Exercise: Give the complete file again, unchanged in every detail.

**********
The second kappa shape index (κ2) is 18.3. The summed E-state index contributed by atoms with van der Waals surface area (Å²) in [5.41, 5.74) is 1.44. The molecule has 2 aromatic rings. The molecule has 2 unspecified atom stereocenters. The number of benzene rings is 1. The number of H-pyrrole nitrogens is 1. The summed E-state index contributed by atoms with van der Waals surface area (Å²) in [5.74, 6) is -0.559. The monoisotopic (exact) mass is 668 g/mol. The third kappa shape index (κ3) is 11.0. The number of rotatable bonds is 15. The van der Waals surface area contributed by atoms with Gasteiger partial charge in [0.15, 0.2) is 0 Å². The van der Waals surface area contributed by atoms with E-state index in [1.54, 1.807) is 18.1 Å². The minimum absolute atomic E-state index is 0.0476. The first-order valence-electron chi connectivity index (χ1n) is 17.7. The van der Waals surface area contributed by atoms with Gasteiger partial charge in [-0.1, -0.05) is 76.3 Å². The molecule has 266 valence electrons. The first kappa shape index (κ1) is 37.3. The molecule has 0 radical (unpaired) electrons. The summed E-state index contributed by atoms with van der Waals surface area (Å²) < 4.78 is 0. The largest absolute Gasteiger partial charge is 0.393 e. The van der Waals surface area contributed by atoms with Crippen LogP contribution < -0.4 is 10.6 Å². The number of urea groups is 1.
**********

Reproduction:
The second kappa shape index (κ2) is 18.3. The summed E-state index contributed by atoms with van der Waals surface area (Å²) in [5.41, 5.74) is 1.44. The molecule has 2 aromatic rings. The molecule has 2 unspecified atom stereocenters. The number of benzene rings is 1. The number of H-pyrrole nitrogens is 1. The summed E-state index contributed by atoms with van der Waals surface area (Å²) in [5.74, 6) is -0.559. The monoisotopic (exact) mass is 668 g/mol. The third kappa shape index (κ3) is 11.0. The number of rotatable bonds is 15. The van der Waals surface area contributed by atoms with Gasteiger partial charge in [0.15, 0.2) is 0 Å². The van der Waals surface area contributed by atoms with E-state index in [1.54, 1.807) is 18.1 Å². The minimum absolute atomic E-state index is 0.0476. The first-order valence-electron chi connectivity index (χ1n) is 17.7. The van der Waals surface area contributed by atoms with Gasteiger partial charge in [-0.1, -0.05) is 76.3 Å². The molecule has 266 valence electrons. The first kappa shape index (κ1) is 37.3. The molecule has 0 radical (unpaired) electrons. The summed E-state index contributed by atoms with van der Waals surface area (Å²) < 4.78 is 0. The largest absolute Gasteiger partial charge is 0.393 e. The van der Waals surface area contributed by atoms with Crippen LogP contribution < -0.4 is 10.6 Å². The number of urea groups is 1.